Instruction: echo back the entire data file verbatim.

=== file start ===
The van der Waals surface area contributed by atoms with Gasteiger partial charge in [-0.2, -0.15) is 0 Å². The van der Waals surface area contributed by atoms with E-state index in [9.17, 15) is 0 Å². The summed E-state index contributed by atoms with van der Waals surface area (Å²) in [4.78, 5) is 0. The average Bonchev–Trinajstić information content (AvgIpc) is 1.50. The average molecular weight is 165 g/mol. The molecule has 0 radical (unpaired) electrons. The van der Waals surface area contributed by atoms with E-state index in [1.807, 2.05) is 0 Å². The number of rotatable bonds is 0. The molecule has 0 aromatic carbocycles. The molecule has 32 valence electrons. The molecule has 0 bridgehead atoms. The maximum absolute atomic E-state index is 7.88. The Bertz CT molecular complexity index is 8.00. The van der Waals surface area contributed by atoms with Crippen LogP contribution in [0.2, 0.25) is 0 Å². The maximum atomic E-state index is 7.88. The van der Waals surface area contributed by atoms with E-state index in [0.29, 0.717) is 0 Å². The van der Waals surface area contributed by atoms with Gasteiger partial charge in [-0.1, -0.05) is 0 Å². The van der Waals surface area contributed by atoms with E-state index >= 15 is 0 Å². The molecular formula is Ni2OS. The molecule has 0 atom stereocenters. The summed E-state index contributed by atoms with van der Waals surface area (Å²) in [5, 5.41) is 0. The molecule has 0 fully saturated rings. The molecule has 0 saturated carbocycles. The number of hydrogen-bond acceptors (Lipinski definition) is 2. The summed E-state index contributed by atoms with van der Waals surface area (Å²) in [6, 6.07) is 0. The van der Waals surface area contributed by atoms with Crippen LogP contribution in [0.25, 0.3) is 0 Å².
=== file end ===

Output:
The van der Waals surface area contributed by atoms with Gasteiger partial charge in [-0.2, -0.15) is 0 Å². The van der Waals surface area contributed by atoms with E-state index in [9.17, 15) is 0 Å². The summed E-state index contributed by atoms with van der Waals surface area (Å²) in [4.78, 5) is 0. The average Bonchev–Trinajstić information content (AvgIpc) is 1.50. The average molecular weight is 165 g/mol. The molecule has 0 radical (unpaired) electrons. The van der Waals surface area contributed by atoms with E-state index in [1.807, 2.05) is 0 Å². The number of rotatable bonds is 0. The molecule has 0 aromatic carbocycles. The molecule has 32 valence electrons. The molecule has 0 bridgehead atoms. The maximum absolute atomic E-state index is 7.88. The Bertz CT molecular complexity index is 8.00. The van der Waals surface area contributed by atoms with Crippen LogP contribution in [0.2, 0.25) is 0 Å². The maximum atomic E-state index is 7.88. The van der Waals surface area contributed by atoms with E-state index in [0.29, 0.717) is 0 Å². The van der Waals surface area contributed by atoms with Gasteiger partial charge in [-0.1, -0.05) is 0 Å². The van der Waals surface area contributed by atoms with E-state index >= 15 is 0 Å². The molecular formula is Ni2OS. The molecule has 0 atom stereocenters. The summed E-state index contributed by atoms with van der Waals surface area (Å²) in [5, 5.41) is 0. The molecule has 0 fully saturated rings. The molecule has 0 saturated carbocycles. The number of hydrogen-bond acceptors (Lipinski definition) is 2. The summed E-state index contributed by atoms with van der Waals surface area (Å²) in [6, 6.07) is 0. The van der Waals surface area contributed by atoms with Crippen LogP contribution in [0.25, 0.3) is 0 Å².